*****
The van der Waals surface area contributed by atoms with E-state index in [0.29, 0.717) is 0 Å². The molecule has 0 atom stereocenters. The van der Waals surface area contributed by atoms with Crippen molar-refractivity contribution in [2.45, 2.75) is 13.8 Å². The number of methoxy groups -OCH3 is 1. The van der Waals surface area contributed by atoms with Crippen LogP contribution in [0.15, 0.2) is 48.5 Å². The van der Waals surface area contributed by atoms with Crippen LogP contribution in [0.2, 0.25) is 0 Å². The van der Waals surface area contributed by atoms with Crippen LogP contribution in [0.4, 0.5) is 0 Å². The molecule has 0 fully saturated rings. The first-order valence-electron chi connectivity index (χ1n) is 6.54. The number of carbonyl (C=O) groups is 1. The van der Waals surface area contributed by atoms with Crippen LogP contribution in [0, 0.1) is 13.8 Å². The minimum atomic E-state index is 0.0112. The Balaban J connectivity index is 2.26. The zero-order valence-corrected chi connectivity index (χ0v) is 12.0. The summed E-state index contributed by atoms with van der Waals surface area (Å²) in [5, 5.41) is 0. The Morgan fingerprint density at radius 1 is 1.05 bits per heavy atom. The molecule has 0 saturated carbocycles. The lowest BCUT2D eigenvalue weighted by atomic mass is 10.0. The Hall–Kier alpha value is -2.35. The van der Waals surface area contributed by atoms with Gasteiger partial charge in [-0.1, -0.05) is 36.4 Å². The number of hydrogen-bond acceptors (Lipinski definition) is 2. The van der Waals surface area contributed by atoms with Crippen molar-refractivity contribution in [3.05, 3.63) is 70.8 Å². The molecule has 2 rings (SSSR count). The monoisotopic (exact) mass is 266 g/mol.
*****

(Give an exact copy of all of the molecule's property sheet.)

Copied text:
The van der Waals surface area contributed by atoms with E-state index in [0.29, 0.717) is 0 Å². The molecule has 0 atom stereocenters. The van der Waals surface area contributed by atoms with Crippen molar-refractivity contribution in [2.45, 2.75) is 13.8 Å². The number of methoxy groups -OCH3 is 1. The van der Waals surface area contributed by atoms with Crippen LogP contribution in [0.15, 0.2) is 48.5 Å². The van der Waals surface area contributed by atoms with Crippen LogP contribution in [0.2, 0.25) is 0 Å². The van der Waals surface area contributed by atoms with Crippen LogP contribution in [0.4, 0.5) is 0 Å². The molecule has 0 fully saturated rings. The first-order valence-electron chi connectivity index (χ1n) is 6.54. The number of carbonyl (C=O) groups is 1. The van der Waals surface area contributed by atoms with Crippen LogP contribution in [0, 0.1) is 13.8 Å². The minimum atomic E-state index is 0.0112. The Balaban J connectivity index is 2.26. The zero-order valence-corrected chi connectivity index (χ0v) is 12.0. The summed E-state index contributed by atoms with van der Waals surface area (Å²) in [5, 5.41) is 0. The Morgan fingerprint density at radius 1 is 1.05 bits per heavy atom. The molecule has 0 saturated carbocycles. The lowest BCUT2D eigenvalue weighted by atomic mass is 10.0. The Hall–Kier alpha value is -2.35. The van der Waals surface area contributed by atoms with Gasteiger partial charge in [-0.1, -0.05) is 36.4 Å². The number of hydrogen-bond acceptors (Lipinski definition) is 2. The van der Waals surface area contributed by atoms with Crippen molar-refractivity contribution in [3.05, 3.63) is 70.8 Å². The molecule has 2 rings (SSSR count). The monoisotopic (exact) mass is 266 g/mol.